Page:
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January 27, 2013

Rules on paper, city stays noisy

Pollution Board Has Five Monitoring Centres, Three In Quiet Localities

New Delhi:Some would say it is the quintessential Punjabi spirit while others argue it is a pan-Indian streak but what can’t be denied is that we are a very loud people. The National Green Tribunal has issued an order to curb noise pollution in the capital, execution of which is mandatory for Delhi Pollution Control Committee. However, though something like excessive honking is already a compoundable offence, officials say it is a challenge to implement this order. 
    Delhi has five noise monitoring stations, two are located deep inside educational campuses and one in a residential area. Only two, at Pragati Maidan and Central Pollution Control Board’s Karkardooma office, are close to traffic points. Sources say that for a city the size of Delhi, five instruments are not enough and only three effectively indicate actual noise pollution levels. Another five are in the pipeline but CPCB sources say installation will take at least six months. 
    “The ones at DTU, Dilshad Garden and NSIT normally record noise levels below the standard about 80% of the time. Noise levels at Pragati Maidan are usually higher than the standard while those at CPCB peak with traffic,” said a CPCB official. 
    Another system exists at IGI but in absence of standards for aircraft, maintaining the record is pointless. Residents of Vasant Kunj took the matter to court after the new 
runway opened which placed the colony right in the middle of aircraft path. 
    Central Road Research Institute carried out a study of noise levels in Delhi in 2012 and found that trucks are the biggest source of noise pollution. At most of the 100 places surveyed, the decibel range was between 78 and 83. This, said a CRRI scientist, is almost 16 times more than permissible level.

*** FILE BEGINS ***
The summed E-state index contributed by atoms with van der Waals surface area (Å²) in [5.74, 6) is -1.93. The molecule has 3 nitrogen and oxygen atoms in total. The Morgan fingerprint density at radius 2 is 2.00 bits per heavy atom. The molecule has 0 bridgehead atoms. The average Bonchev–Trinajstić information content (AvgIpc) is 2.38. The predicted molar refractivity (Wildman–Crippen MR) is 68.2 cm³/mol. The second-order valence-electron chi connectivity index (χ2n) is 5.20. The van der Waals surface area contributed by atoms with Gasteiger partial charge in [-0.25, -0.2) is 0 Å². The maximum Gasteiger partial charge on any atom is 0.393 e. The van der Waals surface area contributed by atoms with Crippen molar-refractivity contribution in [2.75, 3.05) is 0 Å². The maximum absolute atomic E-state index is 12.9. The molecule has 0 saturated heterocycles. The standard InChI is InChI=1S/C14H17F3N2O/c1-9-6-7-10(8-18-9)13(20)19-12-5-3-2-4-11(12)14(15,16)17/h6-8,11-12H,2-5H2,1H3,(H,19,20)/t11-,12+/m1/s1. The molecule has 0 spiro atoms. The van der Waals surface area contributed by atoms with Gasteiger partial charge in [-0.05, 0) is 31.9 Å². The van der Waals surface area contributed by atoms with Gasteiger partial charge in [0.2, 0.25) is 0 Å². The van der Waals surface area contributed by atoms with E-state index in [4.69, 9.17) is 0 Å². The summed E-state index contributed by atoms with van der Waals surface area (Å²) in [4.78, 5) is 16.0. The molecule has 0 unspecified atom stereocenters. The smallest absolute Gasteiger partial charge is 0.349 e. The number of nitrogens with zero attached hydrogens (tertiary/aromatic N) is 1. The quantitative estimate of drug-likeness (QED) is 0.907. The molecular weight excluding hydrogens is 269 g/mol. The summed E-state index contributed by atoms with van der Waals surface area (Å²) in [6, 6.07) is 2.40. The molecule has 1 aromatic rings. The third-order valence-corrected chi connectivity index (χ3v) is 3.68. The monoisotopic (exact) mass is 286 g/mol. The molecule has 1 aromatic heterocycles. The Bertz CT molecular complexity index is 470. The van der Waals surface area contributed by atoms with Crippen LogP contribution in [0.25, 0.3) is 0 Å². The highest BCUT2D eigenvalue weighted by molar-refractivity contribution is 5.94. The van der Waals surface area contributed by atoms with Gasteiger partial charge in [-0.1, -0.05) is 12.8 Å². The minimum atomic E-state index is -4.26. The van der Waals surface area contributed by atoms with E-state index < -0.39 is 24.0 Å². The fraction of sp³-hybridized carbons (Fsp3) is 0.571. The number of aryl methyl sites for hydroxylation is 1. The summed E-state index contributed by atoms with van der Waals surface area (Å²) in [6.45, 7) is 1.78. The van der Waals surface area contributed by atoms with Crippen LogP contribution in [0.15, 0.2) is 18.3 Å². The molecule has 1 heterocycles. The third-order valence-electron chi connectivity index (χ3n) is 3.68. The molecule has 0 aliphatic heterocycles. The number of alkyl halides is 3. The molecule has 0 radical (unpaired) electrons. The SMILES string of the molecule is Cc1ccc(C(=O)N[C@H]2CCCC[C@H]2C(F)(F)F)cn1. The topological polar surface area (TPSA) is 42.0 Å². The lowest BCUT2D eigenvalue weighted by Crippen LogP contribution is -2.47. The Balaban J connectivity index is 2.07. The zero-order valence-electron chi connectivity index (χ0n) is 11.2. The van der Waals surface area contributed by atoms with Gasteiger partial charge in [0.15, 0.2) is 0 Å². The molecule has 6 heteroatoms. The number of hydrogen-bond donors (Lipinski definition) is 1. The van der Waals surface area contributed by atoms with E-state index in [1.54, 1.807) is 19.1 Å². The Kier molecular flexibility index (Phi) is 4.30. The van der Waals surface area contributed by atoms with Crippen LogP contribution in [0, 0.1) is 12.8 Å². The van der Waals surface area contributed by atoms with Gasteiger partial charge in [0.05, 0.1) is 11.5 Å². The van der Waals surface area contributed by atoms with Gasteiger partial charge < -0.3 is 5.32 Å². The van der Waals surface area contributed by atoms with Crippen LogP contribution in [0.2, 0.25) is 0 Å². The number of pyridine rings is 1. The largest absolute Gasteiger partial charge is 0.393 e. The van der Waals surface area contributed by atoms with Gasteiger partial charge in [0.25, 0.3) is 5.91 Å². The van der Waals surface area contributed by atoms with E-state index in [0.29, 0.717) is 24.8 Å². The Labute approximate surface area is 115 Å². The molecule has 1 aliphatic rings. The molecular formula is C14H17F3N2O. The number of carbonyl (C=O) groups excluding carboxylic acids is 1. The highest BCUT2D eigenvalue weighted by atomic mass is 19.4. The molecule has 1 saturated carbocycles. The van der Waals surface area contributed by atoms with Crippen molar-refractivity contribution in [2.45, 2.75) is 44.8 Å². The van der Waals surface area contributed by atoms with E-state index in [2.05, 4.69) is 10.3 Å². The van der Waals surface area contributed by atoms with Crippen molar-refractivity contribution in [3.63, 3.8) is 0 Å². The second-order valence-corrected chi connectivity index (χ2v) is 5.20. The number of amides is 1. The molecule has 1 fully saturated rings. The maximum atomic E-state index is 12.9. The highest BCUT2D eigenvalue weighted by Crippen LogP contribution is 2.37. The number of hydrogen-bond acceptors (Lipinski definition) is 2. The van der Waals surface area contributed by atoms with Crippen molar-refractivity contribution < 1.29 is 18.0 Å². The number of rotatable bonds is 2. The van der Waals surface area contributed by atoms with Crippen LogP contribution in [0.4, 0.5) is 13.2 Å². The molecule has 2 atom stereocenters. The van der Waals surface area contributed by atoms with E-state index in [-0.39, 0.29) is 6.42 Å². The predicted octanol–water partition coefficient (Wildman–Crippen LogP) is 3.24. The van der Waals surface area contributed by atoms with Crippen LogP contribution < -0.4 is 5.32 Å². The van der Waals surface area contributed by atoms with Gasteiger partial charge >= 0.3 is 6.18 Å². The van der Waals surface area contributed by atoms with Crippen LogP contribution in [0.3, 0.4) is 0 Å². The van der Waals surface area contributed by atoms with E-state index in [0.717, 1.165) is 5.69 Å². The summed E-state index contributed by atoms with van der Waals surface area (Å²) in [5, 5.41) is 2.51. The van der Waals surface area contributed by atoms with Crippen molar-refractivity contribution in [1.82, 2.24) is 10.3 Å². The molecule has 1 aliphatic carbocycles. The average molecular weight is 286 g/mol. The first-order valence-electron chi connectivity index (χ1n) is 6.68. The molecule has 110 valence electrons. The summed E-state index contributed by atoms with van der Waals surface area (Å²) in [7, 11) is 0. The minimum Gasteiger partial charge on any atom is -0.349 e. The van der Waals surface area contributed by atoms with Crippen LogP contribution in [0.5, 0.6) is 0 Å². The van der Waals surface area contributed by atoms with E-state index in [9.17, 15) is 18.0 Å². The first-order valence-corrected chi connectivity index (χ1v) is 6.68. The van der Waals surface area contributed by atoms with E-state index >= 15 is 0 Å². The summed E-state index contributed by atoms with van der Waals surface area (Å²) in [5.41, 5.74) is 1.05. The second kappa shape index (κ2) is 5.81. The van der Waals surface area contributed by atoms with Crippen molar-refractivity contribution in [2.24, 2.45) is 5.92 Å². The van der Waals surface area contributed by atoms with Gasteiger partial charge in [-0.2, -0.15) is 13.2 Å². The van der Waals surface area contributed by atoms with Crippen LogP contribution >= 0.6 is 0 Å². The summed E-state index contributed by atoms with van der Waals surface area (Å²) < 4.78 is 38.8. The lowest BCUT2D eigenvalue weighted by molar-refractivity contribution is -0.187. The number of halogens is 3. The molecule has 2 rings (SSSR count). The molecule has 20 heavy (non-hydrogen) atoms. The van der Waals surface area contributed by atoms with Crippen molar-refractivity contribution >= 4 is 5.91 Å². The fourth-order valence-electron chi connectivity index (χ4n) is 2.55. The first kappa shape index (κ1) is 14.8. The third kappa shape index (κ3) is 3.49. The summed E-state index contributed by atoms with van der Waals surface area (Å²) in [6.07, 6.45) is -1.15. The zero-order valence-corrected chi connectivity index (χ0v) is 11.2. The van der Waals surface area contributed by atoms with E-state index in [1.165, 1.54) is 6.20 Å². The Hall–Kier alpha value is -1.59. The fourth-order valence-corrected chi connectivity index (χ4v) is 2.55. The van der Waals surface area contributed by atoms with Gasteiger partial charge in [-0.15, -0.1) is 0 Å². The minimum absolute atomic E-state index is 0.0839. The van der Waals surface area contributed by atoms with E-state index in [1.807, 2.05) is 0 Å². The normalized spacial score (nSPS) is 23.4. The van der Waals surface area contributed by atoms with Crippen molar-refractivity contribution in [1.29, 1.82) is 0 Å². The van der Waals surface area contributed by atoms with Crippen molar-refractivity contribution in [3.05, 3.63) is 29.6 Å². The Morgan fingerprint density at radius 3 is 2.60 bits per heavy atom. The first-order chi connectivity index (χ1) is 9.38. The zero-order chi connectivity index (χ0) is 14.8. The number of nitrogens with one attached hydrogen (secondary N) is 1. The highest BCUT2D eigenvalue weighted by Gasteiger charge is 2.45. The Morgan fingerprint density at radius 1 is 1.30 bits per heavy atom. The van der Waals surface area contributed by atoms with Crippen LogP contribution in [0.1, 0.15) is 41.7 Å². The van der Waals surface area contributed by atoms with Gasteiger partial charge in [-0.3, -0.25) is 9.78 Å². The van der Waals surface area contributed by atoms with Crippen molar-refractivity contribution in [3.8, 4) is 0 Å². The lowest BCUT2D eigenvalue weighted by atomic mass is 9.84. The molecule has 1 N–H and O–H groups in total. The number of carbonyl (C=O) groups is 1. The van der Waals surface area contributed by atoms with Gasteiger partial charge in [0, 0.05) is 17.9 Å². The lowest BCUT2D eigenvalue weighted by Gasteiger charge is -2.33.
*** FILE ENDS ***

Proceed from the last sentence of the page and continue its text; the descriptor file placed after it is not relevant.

“The noisiest area surveyed was the marble market in Kirti Nagar where 125 decibels were recorded. Meena Ba
zar in Jama Masjid recorded a high of 102.8 decibels. Anand Vihar ISBT and the Sangam Vihar bus stop in south Delhi recorded 108 and 114 decibels, respectively,” said a 2011 report published by Centre for Science and Environment. 
    The NGT order addresses the problem of traffic, interstate vehicles and trucks and lists specific procedures for DPCC, Delhi Police, traffic police and transport department. Delhi government sources claim these are not easy to follow. “A fine of Rs 100 exists for excessive honking. 
We have been asking for it to be increased for several months. Even so, a honking culture exists in Delhi and it is impossible to take action against everyone,” said a traffic cop. 
    All of us who have ever travelled on Delhi’s roads have experienced this culture. The first horn is honked in the first millisecond of the red light turning green by the car standing sixth in line. Come wedding season and those who live around DDA parks can barely get any sleep. No loud music or loudspeakers are permitted between 10pm and 
6am but dancing into the night is the done thing. “Sometimes action is taken but that generally means the volume being lowered slightly,” Pratima Ghosh of Patparganj said. 
    The NGT order for the transport department and traffic police includes checking and prohibiting entry of heavy vehicles fitted with pressure horns in Delhi. “It’s wellintentioned but not very practical. The most practical of all orders is setting up a 24x7 call centre for complaints which will be done at the earliest,” a government source said.

Source: TOI (26 Jan, 2013) 

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